3rd Party Applications:

I once suggested that it is in fact possible to have a PC  running with only Microsoft software on. The fact is that this is possible but not realistic. Simply to browse the internet and have a rich, immersive experience you need 3rd Party plugins like Flash or Shockwave. More than occasionally you are going to receive a PDF (Adobe Acrobat) and most of us have a 3rd Party alternative to Microsoft Security Essentials to cope with Malware, Viruses etc.

Some of this software is great as seamlessly updating: you ensure the settings are to check for new updates and automatically install them (assuming that you feel that new versions are always robust and to be trusted) most 3rd Party applications however require varying degrees of manual intervention: –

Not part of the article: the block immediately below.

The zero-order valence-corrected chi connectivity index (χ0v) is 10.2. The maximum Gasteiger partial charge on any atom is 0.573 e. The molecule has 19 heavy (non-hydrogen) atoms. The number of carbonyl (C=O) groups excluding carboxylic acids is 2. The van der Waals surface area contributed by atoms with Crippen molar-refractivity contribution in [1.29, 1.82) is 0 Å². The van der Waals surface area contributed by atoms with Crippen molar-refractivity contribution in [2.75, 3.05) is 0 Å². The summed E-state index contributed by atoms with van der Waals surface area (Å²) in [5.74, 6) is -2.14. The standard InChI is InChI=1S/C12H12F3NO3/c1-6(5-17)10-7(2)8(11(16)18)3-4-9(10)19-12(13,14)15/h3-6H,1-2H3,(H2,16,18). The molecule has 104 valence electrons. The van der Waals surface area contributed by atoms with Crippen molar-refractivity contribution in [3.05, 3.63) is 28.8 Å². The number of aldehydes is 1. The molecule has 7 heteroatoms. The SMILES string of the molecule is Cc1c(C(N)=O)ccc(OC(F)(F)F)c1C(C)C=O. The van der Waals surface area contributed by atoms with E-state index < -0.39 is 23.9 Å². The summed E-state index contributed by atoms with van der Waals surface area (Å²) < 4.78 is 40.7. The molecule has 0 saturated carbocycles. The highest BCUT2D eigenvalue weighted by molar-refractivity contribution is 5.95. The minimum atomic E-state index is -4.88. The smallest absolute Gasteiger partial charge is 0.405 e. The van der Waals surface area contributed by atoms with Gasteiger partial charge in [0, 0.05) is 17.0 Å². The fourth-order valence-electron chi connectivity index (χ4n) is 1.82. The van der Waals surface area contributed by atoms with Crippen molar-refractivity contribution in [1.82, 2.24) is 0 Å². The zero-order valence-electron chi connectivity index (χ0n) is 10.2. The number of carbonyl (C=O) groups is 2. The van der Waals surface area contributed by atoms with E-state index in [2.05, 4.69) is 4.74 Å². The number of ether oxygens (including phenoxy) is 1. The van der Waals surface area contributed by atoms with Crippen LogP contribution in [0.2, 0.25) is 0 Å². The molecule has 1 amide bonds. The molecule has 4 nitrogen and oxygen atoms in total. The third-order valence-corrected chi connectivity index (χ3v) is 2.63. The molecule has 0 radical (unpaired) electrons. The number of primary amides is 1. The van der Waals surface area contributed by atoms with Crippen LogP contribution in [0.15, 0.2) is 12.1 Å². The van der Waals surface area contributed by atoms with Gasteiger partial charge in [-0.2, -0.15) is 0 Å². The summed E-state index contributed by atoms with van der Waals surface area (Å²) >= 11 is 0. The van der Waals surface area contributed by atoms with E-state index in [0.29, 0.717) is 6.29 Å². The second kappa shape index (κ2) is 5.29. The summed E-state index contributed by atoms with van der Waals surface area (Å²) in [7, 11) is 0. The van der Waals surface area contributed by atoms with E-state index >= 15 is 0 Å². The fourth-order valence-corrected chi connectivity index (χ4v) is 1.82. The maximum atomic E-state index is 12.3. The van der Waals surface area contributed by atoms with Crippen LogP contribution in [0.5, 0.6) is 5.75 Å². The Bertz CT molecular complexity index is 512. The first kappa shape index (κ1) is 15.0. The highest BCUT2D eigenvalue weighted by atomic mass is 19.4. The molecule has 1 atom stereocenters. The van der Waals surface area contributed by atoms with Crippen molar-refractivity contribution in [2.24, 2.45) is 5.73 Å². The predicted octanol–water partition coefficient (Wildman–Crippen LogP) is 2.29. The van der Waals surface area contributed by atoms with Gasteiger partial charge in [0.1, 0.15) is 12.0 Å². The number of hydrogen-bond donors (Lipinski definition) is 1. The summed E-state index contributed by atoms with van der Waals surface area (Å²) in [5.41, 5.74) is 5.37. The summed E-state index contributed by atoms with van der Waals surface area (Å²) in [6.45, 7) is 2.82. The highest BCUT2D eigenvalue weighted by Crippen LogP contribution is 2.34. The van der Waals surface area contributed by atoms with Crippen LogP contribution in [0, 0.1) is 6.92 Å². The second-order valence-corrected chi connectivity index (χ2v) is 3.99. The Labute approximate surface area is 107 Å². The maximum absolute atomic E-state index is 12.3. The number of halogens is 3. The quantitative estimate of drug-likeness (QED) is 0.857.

• Automatic download and installation: an example of this is the Firefox browser but a good Twitter friend reminded me that frequently this may not be a good idea as some updates can be buggy and cause subsequent browser / OS problems. Cheers @Taltalk


  • Download updates automatically but require the user to click on the installer to run it and at several stages approve the process: Adobe Acrobat takes this one step further and installs an updater that downloads only when your internet connection is free. Other examples of software with updaters like this are Div-X and Java Runtime.
  • The other extreme is if you didn’t go and check the 3rd Party Application’s check for updates feature then you have no idea how many versions behind you are.